HSK-7 Komet was a German auxiliary cruiser in World War II that operated as a Commerce Raider to disrupt Allied shipping.
Although a number of navies employed the use of commerce raiders in both World Wars, it was a particular practice of Germany to outfit merchantmen with hidden weaponry. These ships would then approach a target under a false flag with any hint of menace concealed and often with an adopted paint scheme. When the ruse was discovered it would often be too late, the victim already engaged at point-blank range with no avenue of escape. Over the course of World War II, the Kriegsmarines of Nazi Germany operated ten such auxiliary cruisers, with enormous success – collectively they are thought to have sunk or captured approximately 800,000 long tons of Allied shipping. These ships flew flags of neutral nations, or occasionally those of the Allies. To counteract these disguises, the Allies introduced a check-mate system to verify the identity of individual ships.
Known as Raider B by the Royal Navy, Komet was a merchant vessel originally operated by Norddeutscher Lloyd. Launched in 1937, she was requisitioned by the Kriegsmarine and recommissioned as an auxiliary cruiser on 2 June 1940. As part of her conversion, she was armed with six 15cm guns, one 7.5cm gun as well as one 3.7cm and four 2cm anti-aircraft guns. She was also fitted with six torpedo tubes and carried an LS2 class 15-ton fast boat and an Arado 196 A1 seaplane.
The Arado Ar 196 was a shipboard reconnaissance low-wing monoplane aircraft. It became the standard aircraft of the Kriegsmarine (German Navy) throughout World War II, favoured by pilots for its superb handling both in the air and on the water. Though no match for an enemy fighter, it was employed as a sub-hunter and was considered superior to its closest Allied counterparts.
Initially disguised as a Soviet Icebreaker under the name Semyon Dezhnev, and with the permission and assistance of the then supposedly neutral Soviet Union, the Komet passed through the Bering Strait, a feat that would not have been possible without the assistance of the Soviets – many of the German crews had yet to experience Arctic Waters. For this service, the Soviets demanded 950,000 Reichsmarks.
The vessel then ventured south and re-disguised as the Japanese Merchantman Manio Maru. Operating in trio with the similarly disguised Orion and Kulmerland, they preyed upon Merchant vessels throughout November and December in the South Pacific. The Komet was instrumental in the attack on Nauru, arguably the major German success of the theatre disrupting the production of phosphate. The vessel was then ordered to the Indian Ocean but found frustration in the lack of Allied vessels to be found in the following months. She met more success later in the Panama Canal, still disguised as Japanese, sinking three vessels. She then moved towards New Zealand fearing Allied retribution and soon after received the order to venture home.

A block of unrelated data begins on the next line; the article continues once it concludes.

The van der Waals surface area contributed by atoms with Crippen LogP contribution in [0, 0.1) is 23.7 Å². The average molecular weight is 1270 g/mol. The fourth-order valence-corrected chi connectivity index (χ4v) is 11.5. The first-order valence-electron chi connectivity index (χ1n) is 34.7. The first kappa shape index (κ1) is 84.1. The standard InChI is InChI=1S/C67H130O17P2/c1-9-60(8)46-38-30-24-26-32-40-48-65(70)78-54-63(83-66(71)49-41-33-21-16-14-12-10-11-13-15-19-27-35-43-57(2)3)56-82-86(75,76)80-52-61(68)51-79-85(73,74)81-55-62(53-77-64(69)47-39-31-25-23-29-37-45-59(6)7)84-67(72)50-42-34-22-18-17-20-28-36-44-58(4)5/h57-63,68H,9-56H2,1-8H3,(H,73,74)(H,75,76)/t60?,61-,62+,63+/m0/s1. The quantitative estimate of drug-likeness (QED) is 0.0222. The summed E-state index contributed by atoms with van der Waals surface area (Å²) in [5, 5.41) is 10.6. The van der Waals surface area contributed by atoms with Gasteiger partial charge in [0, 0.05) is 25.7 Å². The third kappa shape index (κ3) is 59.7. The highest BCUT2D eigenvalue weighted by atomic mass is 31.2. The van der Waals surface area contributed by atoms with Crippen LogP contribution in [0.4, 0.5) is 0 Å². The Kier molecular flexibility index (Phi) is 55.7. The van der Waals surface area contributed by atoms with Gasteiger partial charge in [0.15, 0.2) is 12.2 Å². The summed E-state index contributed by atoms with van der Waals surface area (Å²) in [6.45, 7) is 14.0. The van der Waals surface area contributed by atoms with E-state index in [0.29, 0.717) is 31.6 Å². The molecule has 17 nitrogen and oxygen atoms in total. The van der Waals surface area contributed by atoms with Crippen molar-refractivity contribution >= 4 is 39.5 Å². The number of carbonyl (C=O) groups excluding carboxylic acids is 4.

After nine months of repair, the Komet, with only two original crew members, set out once again disguised as a minesweeper from the Dutch occupied port of Vlissingen. This time though, the Komet was the hunted. On October 13th 1942, four groups of Royal Navy vessels intercepted the Komet. Although on this occasion, the Komet had been escorted by 4 MTBS, the Germans seem to have been caught totally unawares. MTB 236 observed the Komet as it was illuminated by a Starshell, and crept close enough to the vessel to unleash two torpedoes into it- The Komet sank with no survivors, off Cap de la Hague.
The German LS (Leichte Schnellboote, light fast-boat) craft was developed in 1939 as a midget torpedo boat for use with commerce raiders and with the (later cancelled) Type III U-boat. The LS2 assigned to HSK Komet carried three mines in place of rear-firing torpedoes. The engines proved unreliable and the LS2 spent more time being repaired than in action. It was destroyed by an engine fire.
This 3-D printed model has been painted by our illustrious leader, Mr John Stallard. He’s opted to paint it based on its initial Soviet disguise, the Semyon Dezhnev. The model was sculpted by Brian Carnes over at Sea Dog Games Studios. Go check out his work!
Keep an eye on the horizon for armed raider rules in the new year…
If you don’t have a 3D printer to hand, you can check out our range of Merchant vessels, afloat or (unfortunately) otherwise: